Lots of factors affect a person’s risk of getting Alzheimer’s disease, the number one cause of dementia. It’s a complex mix of lifestyle, health and age, but our genetic makeup plays a particularly important role in determining whether we will get Alzheimer’s.
Researchers in Newcastle are developing a new technique to screen for new drug targets to treat Alzheimer’s disease
Researchers from the University of Oxford will investigate how and why some people are ‘resilient’ to developing dementia to find new treatment targets.
Researchers are unpicking the links between obesity in parents and the effect to their children’s risk of developing Alzheimer’s later in life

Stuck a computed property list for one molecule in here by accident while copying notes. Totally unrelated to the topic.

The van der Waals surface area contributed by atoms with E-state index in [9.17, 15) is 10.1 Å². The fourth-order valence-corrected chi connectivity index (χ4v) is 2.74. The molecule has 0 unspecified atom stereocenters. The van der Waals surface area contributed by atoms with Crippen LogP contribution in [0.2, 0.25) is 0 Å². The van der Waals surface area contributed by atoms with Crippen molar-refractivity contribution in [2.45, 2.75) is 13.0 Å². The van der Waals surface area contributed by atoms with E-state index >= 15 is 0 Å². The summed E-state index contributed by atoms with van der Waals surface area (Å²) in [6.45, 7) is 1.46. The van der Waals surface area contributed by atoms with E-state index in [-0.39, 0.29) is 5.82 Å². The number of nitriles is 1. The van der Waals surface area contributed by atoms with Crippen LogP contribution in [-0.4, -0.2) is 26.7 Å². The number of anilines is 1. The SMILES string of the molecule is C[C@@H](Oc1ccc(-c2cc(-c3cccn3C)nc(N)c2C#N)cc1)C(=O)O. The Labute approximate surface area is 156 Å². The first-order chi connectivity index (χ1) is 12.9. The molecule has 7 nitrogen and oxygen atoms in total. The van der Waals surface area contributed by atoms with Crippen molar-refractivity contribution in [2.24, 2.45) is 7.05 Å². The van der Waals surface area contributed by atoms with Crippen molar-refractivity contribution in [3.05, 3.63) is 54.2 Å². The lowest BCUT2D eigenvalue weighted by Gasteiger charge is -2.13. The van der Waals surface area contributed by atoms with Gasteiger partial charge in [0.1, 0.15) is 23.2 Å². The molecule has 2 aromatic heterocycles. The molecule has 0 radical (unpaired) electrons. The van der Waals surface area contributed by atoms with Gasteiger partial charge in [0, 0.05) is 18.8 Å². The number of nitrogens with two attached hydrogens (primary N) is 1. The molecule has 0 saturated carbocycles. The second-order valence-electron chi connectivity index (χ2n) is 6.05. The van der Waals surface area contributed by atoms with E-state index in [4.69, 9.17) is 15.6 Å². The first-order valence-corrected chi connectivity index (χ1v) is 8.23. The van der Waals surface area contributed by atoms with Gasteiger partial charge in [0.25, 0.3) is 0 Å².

Researchers at King’s College London are unpicking how mutations in specific proteins affect brain inflammation in frontotemporal dementia.
Understanding the role of metal particles in Alzheimer’s and their potential for diagnosis and treatment
Researchers at Keele University will develop ways to ‘see’ iron in the brain and explore how metals could be used as treatment targets and indicators of Alzheimer’s disease.
This project will review the current evidence around the benefits and risks of sport and, through collaboration with stakeholders in research, clinicians, and sporting bodies, define future research priorities in this space.
What happens when the barrier between blood vessels and brain cells breakdowns in Alzheimer’s disease?
Researchers are investigating whether the changes in cell metabolism at the barrier between blood vessels and brain cells contributes to brain degeneration.
Researchers will analyse data from large-scale studies and databases to understand the link between wellbeing and brain function decline in dementia.